This is the same Amazon that last year settled with the French tax authorities which had been pursuing €200 million in unpaid back taxes. In 2017 Amazon’s estimated UK revenues were £1.98 billion, up 33% year-on-year from 2016. But it only paid £4.5 million in corporation tax, down from £7.4 million in 2016.
That said, the UK tech trade association techUK has its concerns about the actions of the UK. Associate Director for Policy Giles Derrington says:
There is no doubt that the system for international taxation needs to evolve to deal with a digitising economy. To do that we need smart and innovative solutions developed at a global level. As a revenue tax targeted on a narrowly defined set of companies, the Digital Services Tax is not one of those smart measures. It risks making investing in the UK less attractive, increasing costs for consumers and will likely hinder progress towards a long term global solution.
It is also deeply concerning that the UK Government has chosen to press ahead with this proposal after just today the US Government announced an investigation into France for a similar digital tax plan. The US Government has said that this proposal risks creating new non-tariff barriers to trade, and there is a real risk that the Government is putting the UK at risk of retaliation from the US Government that would hurt British businesses and consumers. The proposal runs resolutely counter to the visions for a Global Britain championing free trade.
The planned investigation also won cross-the-aisle support in Congress. Republican Chuck Grassley of Iowa, Chairman of the Senate Finance Committee, and Democrat Ron Wyden of Oregon said in a joint statement:
The digital services tax that France and other European countries are pursuing is clearly protectionist and unfairly targets American companies in a way that will cost US jobs and harm American workers.
It’s time to open up another front in the trade wars between the US and, well, the rest of the world.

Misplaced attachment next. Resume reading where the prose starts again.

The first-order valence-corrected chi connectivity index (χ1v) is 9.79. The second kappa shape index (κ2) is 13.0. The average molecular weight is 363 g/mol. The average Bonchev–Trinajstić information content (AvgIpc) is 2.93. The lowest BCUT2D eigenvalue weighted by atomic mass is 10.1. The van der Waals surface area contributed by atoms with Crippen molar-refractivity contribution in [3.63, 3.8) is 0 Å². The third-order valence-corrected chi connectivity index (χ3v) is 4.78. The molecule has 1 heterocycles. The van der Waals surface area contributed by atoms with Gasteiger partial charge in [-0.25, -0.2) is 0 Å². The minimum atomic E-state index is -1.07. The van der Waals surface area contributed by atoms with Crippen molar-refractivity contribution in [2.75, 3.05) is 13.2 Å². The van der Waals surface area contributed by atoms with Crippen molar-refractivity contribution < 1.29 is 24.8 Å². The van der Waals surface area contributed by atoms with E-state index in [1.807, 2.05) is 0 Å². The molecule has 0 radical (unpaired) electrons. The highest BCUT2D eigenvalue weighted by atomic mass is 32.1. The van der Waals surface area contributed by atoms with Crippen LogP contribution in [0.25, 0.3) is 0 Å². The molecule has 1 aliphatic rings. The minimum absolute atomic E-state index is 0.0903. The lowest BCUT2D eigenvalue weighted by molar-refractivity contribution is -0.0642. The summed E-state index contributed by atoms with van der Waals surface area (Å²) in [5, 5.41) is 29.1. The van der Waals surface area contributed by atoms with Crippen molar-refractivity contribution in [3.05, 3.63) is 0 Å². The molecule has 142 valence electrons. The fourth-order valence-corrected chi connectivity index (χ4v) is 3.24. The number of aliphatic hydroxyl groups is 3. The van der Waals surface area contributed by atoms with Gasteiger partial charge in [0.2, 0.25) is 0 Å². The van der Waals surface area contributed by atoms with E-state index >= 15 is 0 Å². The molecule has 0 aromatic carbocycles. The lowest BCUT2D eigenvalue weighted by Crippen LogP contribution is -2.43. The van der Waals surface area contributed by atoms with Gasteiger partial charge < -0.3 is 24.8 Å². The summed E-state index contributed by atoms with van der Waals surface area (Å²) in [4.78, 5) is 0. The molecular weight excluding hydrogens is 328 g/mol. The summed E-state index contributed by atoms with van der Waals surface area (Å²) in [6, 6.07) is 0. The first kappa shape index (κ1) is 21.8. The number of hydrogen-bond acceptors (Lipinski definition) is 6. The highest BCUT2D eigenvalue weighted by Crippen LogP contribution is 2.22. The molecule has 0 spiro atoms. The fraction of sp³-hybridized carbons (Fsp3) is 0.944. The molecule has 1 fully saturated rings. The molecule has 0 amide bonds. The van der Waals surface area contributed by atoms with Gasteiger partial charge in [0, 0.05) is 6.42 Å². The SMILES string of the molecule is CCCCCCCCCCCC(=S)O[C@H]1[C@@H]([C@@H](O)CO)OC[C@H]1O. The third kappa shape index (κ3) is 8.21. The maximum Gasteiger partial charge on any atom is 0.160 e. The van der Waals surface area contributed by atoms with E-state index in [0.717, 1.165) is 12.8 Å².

There’s a meeting of G7 Finance Ministers scheduled for later this month and - at time of writing - the US is planning to attend. In the current volatile climate, that could change, but assuming it doesn’t, clearly the UK and France’s moves will be on the agenda. But the US will have to recognise that the two countries are not alone. Other EU nations are also teeing up their own local taxation laws.
What’s likely to aggravate this conflict is that both sides have political points to score on the home front. President Macron first announced the unilateral French action as the gilets jaunes rioters were burning down parts of Paris. A bit of saber-rattling at the Yanks never does any harm in French political circles. Meanwhile a President who’s up for re-election on a MAGA ticket is going to milk the ‘stealing money from great US firms’ message for all its worth.
France will hold its nerve and expect backing from other EU states in so doing. The UK situation is a bit more complicated. The digital tax there was launched by Chancellor Hammond. But if Boris Johnson becomes Prime Minister before the end of this month - as the polls currently suggest - then the chances of Hammond still being in his job the day after that are…well, non-existent.
On the campaign trail, Johnson has talked tough on the subject of a digital services tax:
I think it’s deeply unfair that high street businesses are paying tax through the nose whereas the internet giants, the FANGs — Facebook, Amazon, Netflix and Google — are paying virtually nothing. We’ve got to find a way of taxing the internet giants on their income, because at the moment it is simply unfair.
Of course that’s a pretty generic ‘something must be done’ soundbite. Whether it stands up to a call from Johnson's big fan in the Oval Office remains to be seen. With a new PM, ongoing Brexit chaos and a possible General Election before the end of the year, everything could be up for grabs. That said, a Labour government would certainly pursue the digital tax idea and most likely considerably more aggressively, as would the Liberal Democrats.
Meanwhile digital services providers will inevitably need to consider their own positions around which markets in which they intend to operate and - more importantly for a post-Brexit Britain - invest.
The best outcome for everyone would be an international deal. The OECD said it hoped to have a first draft of a global agreement in place by June. Unfortunately it’s now mid-July...